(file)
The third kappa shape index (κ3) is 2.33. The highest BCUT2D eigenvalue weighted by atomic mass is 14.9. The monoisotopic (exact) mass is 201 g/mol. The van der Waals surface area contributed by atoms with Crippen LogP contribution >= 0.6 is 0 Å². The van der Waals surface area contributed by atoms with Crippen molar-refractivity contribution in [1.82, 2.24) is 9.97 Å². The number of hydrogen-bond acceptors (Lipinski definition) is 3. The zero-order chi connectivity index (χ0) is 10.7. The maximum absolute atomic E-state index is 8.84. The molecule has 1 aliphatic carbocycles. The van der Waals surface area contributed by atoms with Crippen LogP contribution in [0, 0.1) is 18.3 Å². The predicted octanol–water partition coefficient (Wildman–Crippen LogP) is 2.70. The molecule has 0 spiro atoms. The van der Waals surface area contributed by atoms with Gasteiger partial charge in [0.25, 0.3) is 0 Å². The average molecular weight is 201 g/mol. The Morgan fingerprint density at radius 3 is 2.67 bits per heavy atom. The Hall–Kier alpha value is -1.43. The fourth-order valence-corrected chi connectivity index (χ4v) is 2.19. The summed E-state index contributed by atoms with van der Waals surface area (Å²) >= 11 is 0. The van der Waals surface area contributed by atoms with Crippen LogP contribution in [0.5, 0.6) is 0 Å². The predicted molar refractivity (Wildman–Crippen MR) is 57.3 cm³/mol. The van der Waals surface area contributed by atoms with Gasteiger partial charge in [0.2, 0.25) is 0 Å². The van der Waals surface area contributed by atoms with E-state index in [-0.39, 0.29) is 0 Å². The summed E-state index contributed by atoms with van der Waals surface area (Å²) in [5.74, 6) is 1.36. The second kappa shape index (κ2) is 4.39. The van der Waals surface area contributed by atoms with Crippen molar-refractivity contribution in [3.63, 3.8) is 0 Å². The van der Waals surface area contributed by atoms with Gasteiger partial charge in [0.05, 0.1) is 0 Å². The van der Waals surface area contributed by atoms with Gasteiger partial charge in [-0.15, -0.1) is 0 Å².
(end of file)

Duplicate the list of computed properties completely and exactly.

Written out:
The third kappa shape index (κ3) is 2.33. The highest BCUT2D eigenvalue weighted by atomic mass is 14.9. The monoisotopic (exact) mass is 201 g/mol. The van der Waals surface area contributed by atoms with Crippen LogP contribution >= 0.6 is 0 Å². The van der Waals surface area contributed by atoms with Crippen molar-refractivity contribution in [1.82, 2.24) is 9.97 Å². The number of hydrogen-bond acceptors (Lipinski definition) is 3. The zero-order chi connectivity index (χ0) is 10.7. The maximum absolute atomic E-state index is 8.84. The molecule has 1 aliphatic carbocycles. The van der Waals surface area contributed by atoms with Crippen LogP contribution in [0, 0.1) is 18.3 Å². The predicted octanol–water partition coefficient (Wildman–Crippen LogP) is 2.70. The molecule has 0 spiro atoms. The van der Waals surface area contributed by atoms with Gasteiger partial charge in [0.25, 0.3) is 0 Å². The average molecular weight is 201 g/mol. The Morgan fingerprint density at radius 3 is 2.67 bits per heavy atom. The Hall–Kier alpha value is -1.43. The fourth-order valence-corrected chi connectivity index (χ4v) is 2.19. The summed E-state index contributed by atoms with van der Waals surface area (Å²) >= 11 is 0. The van der Waals surface area contributed by atoms with Crippen LogP contribution in [0.5, 0.6) is 0 Å². The predicted molar refractivity (Wildman–Crippen MR) is 57.3 cm³/mol. The van der Waals surface area contributed by atoms with Gasteiger partial charge in [0.2, 0.25) is 0 Å². The van der Waals surface area contributed by atoms with E-state index in [-0.39, 0.29) is 0 Å². The summed E-state index contributed by atoms with van der Waals surface area (Å²) in [5.74, 6) is 1.36. The second kappa shape index (κ2) is 4.39. The van der Waals surface area contributed by atoms with Crippen molar-refractivity contribution in [3.63, 3.8) is 0 Å². The van der Waals surface area contributed by atoms with Gasteiger partial charge in [0.05, 0.1) is 0 Å². The van der Waals surface area contributed by atoms with Gasteiger partial charge in [-0.15, -0.1) is 0 Å².